Since so-called hybrid regimes still hold elections, it is essential for pro-democracy movements to capitalize on these opportunities. Young, fresh figures leading the charge against corruption and the status quo are most likely to succeed. But more than that, Freedom House finds, democratic opposition does not succeed without broad coalitions that defy a regime’s efforts to divide and conquer.

Especially critical to the effort to reverse trends toward illiberalism is a free and independent media. I asked Freedom House’s president, Michael Abramowitz, how the media can help stem the tide of authoritarianism. “First and foremost, by doing their job,” he told me. “A free press that’s not afraid to speak truth to power is non-negotiable in democratic society, because it provides an accessible, independent check on regime propaganda.”

Abramowitz pointed out that “Putin’s extraordinary effort to block ordinary Russians from receiving accurate information about the invasion of Ukraine shows just how important press freedom is to the foundations of democracy — and how scared authoritarians are of free expression and dissenting voices.” He notes that journalism includes everything from “from papers of record to private citizen fact-checkers.” Even those debunking pro-Kremlin trolls and bots on social media have a role to play.

Freedom House recommends a number of steps Western democracies can take to reverse the slide toward illiberalism in Europe and Eurasia. They can expose corruption in authoritarian-minded regimes, use targeted sanctions and withhold investments. They can also offer dissidents refuge when needed and provide funding and neutral observers for free and fair elections. Liberal regimes must also improve their democratic institutions at home, setting a model for others and demonstrating their ability to meet their citizens’ needs.

At times, it seems the West has learned little from the Jan. 6 insurrection and Russia’s dictatorial aggression. While there are vast differences between a dictator such as Russia’s Vladimir Putin, an autocrat such as Hungary’s Viktor Orban, or a far-right ideologue such as presidential candidate Marine Le Pen in France, they are all emblematic of a general phenomenon. “There is an enormous and ongoing dissatisfaction in the world with the status quo, which has opened the door for unscrupulous leaders to promote attacks on democracy,” Abramowitz told me. “This applies to democratic countries as well. In some cases, as in France and Hungary, the grievances have to do with cultural or social issues, like immigration; in others, [it’s] resentment over economic policies that have not delivered results.”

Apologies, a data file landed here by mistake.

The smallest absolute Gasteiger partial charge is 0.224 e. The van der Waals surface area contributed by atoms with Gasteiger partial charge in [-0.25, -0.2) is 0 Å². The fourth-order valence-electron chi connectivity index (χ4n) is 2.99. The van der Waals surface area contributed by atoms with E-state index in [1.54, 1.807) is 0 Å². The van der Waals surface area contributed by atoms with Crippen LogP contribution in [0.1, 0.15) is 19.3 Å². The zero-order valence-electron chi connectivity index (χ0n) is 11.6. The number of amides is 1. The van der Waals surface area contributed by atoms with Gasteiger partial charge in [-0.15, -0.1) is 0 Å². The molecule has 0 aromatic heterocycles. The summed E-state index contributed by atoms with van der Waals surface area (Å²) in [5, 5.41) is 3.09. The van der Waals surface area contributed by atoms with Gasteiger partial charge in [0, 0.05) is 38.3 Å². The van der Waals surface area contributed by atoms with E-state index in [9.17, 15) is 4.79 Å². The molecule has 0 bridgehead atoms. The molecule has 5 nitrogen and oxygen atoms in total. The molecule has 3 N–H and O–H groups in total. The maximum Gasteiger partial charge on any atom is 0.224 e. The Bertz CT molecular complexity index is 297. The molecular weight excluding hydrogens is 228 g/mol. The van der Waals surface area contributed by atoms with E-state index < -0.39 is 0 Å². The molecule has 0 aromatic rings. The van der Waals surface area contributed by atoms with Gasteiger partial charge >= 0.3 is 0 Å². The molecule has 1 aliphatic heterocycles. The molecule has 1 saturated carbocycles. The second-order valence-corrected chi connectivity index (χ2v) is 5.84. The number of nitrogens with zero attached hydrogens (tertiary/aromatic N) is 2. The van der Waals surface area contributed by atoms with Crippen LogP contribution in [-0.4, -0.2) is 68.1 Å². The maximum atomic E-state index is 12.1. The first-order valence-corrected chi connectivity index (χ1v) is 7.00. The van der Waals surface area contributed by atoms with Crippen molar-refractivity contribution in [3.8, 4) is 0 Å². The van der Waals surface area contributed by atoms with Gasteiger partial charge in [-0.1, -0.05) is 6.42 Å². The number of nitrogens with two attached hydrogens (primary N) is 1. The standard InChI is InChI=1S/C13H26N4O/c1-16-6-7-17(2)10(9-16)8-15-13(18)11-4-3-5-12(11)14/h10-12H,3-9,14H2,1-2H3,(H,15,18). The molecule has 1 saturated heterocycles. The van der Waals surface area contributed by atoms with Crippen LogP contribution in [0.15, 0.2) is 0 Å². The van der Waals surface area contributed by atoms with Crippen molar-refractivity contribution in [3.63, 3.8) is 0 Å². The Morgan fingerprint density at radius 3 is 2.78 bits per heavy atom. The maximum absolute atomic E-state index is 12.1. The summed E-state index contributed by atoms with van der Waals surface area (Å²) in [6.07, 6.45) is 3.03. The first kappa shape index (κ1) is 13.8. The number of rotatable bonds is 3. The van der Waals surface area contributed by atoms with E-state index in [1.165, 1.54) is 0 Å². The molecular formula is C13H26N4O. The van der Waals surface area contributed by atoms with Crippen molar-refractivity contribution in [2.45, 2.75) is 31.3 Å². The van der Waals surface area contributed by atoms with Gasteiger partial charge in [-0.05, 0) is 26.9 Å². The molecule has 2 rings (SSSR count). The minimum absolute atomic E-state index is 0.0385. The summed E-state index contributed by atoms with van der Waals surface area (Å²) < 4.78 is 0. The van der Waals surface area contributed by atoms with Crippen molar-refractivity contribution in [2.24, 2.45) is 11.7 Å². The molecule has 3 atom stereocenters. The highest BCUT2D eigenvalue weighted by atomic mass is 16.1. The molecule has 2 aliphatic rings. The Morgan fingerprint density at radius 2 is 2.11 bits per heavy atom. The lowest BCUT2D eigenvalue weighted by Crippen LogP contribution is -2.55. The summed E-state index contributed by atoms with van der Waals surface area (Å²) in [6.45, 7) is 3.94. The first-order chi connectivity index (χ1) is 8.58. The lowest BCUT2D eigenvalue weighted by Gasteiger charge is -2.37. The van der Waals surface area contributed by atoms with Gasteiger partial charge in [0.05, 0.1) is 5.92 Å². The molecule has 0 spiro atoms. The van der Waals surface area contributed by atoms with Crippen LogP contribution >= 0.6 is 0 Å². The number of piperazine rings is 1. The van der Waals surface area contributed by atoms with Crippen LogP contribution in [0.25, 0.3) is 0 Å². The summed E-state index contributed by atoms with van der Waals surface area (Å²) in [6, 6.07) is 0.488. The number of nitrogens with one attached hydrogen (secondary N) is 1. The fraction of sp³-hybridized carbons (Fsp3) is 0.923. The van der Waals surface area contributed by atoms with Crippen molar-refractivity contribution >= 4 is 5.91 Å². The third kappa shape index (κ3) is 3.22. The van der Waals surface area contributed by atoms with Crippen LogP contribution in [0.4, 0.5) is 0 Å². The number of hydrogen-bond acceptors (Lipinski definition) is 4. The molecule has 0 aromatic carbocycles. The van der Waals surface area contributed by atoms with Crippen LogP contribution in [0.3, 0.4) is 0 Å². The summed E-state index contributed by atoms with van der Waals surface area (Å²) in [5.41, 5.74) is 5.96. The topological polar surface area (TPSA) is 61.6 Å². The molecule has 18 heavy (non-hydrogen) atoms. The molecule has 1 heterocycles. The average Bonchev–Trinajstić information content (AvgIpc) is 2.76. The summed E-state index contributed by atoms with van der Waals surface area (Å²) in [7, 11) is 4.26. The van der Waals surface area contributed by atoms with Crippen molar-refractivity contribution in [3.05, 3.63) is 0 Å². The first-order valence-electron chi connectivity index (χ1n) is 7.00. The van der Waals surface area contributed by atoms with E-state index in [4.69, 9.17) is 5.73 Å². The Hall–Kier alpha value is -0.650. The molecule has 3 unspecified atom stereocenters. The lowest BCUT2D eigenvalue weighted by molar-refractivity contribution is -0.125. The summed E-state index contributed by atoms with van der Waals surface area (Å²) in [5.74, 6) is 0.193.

While democratic citizens have plenty of reasons for anxiety and dissatisfaction, they must resist the false promises of authoritarians. As Abramowitz explained, “Authoritarians can gain popular support by offering people quick fixes to these complex, systemic challenges. And those so-called ‘fixes’ are either ineffective, repressive, or both.”

The Freedom House report serves as a reminder that defenders of democracy must not simply push back against authoritarian trends; once in power, they must move expeditiously to root out corruption and address problems — such as inequality and racial conflict — that leave people hopeless and easy prey for demagogues. If they don’t, the erosion of democracy will continue.